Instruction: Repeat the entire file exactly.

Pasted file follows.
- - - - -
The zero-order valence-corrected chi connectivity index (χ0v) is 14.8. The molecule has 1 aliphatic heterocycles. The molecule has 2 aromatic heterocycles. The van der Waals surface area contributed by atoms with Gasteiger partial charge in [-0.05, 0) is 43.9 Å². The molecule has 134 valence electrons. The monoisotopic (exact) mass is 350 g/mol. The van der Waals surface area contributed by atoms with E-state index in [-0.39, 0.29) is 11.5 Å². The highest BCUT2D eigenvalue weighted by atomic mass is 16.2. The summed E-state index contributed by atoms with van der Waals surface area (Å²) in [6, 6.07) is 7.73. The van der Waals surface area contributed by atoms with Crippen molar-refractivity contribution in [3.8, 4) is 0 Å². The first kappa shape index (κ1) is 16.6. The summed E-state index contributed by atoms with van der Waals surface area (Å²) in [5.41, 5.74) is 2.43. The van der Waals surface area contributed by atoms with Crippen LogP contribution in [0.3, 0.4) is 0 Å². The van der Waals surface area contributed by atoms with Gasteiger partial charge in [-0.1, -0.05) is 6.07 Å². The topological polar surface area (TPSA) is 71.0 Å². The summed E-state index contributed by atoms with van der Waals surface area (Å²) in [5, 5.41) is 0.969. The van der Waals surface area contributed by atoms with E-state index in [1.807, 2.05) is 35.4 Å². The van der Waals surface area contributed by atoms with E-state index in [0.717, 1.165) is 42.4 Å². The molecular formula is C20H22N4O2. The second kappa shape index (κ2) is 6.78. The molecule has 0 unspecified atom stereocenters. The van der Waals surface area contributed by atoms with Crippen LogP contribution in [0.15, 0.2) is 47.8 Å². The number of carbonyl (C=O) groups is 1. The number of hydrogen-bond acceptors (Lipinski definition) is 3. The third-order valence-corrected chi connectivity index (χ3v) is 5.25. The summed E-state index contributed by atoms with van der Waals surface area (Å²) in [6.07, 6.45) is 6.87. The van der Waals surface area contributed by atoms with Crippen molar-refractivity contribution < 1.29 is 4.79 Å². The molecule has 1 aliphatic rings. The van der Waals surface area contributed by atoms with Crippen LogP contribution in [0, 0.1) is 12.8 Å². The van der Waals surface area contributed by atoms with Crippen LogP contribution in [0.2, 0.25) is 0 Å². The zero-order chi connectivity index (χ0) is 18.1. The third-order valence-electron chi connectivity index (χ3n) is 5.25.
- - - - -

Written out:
The zero-order valence-corrected chi connectivity index (χ0v) is 14.8. The molecule has 1 aliphatic heterocycles. The molecule has 2 aromatic heterocycles. The van der Waals surface area contributed by atoms with Gasteiger partial charge in [-0.05, 0) is 43.9 Å². The molecule has 134 valence electrons. The monoisotopic (exact) mass is 350 g/mol. The van der Waals surface area contributed by atoms with E-state index in [-0.39, 0.29) is 11.5 Å². The highest BCUT2D eigenvalue weighted by atomic mass is 16.2. The summed E-state index contributed by atoms with van der Waals surface area (Å²) in [6, 6.07) is 7.73. The van der Waals surface area contributed by atoms with Crippen molar-refractivity contribution in [3.8, 4) is 0 Å². The first kappa shape index (κ1) is 16.6. The summed E-state index contributed by atoms with van der Waals surface area (Å²) in [5.41, 5.74) is 2.43. The van der Waals surface area contributed by atoms with Crippen LogP contribution in [0.3, 0.4) is 0 Å². The van der Waals surface area contributed by atoms with Gasteiger partial charge in [-0.1, -0.05) is 6.07 Å². The topological polar surface area (TPSA) is 71.0 Å². The summed E-state index contributed by atoms with van der Waals surface area (Å²) in [5, 5.41) is 0.969. The van der Waals surface area contributed by atoms with E-state index in [1.807, 2.05) is 35.4 Å². The van der Waals surface area contributed by atoms with E-state index in [0.717, 1.165) is 42.4 Å². The molecular formula is C20H22N4O2. The second kappa shape index (κ2) is 6.78. The molecule has 0 unspecified atom stereocenters. The van der Waals surface area contributed by atoms with Crippen LogP contribution in [0.15, 0.2) is 47.8 Å². The number of carbonyl (C=O) groups is 1. The number of hydrogen-bond acceptors (Lipinski definition) is 3. The third-order valence-corrected chi connectivity index (χ3v) is 5.25. The summed E-state index contributed by atoms with van der Waals surface area (Å²) in [6.07, 6.45) is 6.87. The van der Waals surface area contributed by atoms with Crippen molar-refractivity contribution < 1.29 is 4.79 Å². The molecule has 1 aliphatic rings. The van der Waals surface area contributed by atoms with Crippen LogP contribution in [0, 0.1) is 12.8 Å². The van der Waals surface area contributed by atoms with Crippen LogP contribution in [0.2, 0.25) is 0 Å². The zero-order chi connectivity index (χ0) is 18.1. The third-order valence-electron chi connectivity index (χ3n) is 5.25.